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Taking Time Out to Help Out—Thoughts on Volunteer Vacations

Summer vacation rejuvenates us because it’s a break from the troubles and stressors in our daily lives. But taking a vacation from your own troubles doesn’t mean you have to take a break from others. Many philanthropic summer-breakers are foregoing beaches and European tours to help others this year.

Altruistic travelers are not just taking a vacation. They’re taking a volunteer vacation.

Volunteer vacations combine our need to get away with the more pressing needs of others, whether in our local communities or in different countries. Choosing to spend your vacation time—and, sometimes, your vacation budget—is a tremendous act of charity. Learn more about sacrificing your vacation time for the greater good below.

Pick and Choose
The adventure of selecting a cause and a destination begins after deciding to spend your vacation time volunteering. You can use your days off work to serve people near your home. Select a charity or nonprofit whose mission resonates with you, then contact them about spending a few days in their service. They’ll be happy to have a weeks’ worth of your help, and it may even be the start of a longtime volunteering relationship—all the better.

If you’ve got more time and money to spare, look beyond your home town for people who need you. You can spend your time teaching, rebuilding homes destroyed by natural disasters or serving the sick in hospitals. Highly specialized professionals like doctors, dentists and nurses are always in demand. Plus, volunteering in a foreign country offers the added benefit of cultural immersion.

Note that going abroad for a volunteering vacation can be costly. But here’s some good news: depending on the organization you serve, your expenses could be tax-deductible.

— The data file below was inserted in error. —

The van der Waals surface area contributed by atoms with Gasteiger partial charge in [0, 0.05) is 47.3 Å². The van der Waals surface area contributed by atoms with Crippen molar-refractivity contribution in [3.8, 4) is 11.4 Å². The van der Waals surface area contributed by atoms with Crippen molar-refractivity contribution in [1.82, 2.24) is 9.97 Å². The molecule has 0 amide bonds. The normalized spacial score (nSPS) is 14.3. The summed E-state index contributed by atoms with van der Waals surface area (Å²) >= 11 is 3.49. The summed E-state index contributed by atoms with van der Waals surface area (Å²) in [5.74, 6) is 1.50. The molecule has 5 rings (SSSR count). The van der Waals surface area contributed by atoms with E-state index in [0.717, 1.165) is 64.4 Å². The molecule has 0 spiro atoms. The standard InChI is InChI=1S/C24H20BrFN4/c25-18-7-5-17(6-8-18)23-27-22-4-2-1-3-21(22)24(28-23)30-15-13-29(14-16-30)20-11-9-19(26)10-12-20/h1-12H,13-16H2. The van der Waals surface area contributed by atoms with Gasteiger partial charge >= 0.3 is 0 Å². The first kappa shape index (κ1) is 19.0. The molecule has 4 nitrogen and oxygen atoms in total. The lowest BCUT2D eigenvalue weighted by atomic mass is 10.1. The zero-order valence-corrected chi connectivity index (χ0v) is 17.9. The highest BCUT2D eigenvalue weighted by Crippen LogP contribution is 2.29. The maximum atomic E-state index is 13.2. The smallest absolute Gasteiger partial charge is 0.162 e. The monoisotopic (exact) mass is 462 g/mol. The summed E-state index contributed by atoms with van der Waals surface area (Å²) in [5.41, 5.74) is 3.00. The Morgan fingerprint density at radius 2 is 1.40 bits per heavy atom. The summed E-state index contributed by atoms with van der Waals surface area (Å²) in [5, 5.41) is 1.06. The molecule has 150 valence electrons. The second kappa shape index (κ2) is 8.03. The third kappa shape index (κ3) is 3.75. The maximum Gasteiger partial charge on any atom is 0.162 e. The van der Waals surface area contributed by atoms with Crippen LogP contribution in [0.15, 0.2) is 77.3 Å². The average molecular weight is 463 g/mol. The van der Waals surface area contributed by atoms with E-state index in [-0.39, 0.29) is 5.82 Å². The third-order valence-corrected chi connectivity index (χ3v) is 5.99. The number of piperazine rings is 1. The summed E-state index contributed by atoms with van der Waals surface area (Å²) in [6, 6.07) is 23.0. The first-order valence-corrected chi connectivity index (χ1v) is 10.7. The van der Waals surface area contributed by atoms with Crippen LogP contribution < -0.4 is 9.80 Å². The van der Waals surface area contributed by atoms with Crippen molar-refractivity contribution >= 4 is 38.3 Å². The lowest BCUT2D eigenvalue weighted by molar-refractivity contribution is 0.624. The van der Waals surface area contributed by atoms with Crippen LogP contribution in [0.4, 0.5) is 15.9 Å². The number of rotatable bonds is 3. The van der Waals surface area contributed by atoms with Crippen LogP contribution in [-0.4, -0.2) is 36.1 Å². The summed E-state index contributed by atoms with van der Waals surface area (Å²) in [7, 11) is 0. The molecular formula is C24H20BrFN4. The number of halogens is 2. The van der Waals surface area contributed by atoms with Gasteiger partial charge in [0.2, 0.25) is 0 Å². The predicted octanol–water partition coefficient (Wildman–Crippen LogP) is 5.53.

Bring ‘em Along
Take someone with you on your volunteer vacation so that together you two can make even more of an impact. Though volunteer trips are not the stuff of romantic getaways, couples that help out abroad report greater marital satisfaction afterward. The positive effect of volunteering on your relationships relates to developing a greater appreciation for your love’s talents, goodwill and generosity.

But single people need not feel left out of the relationship benefits of volunteer vacations. Invite a parent, sibling or friend to bond with while volunteering. No romantic attachment necessary.

Gratitude
Going back to work after a vacation full of volunteering won’t be so difficult because you’ll return to your normal life more grateful for it. Consider making your trip especially meaningful by dedicating your vacation time to someone you love.

Although your first volunteer vacation experience may be unnerving in its unfamiliarity, be assured that wherever you end up and whomever you serve, you’re going to have a great vacation.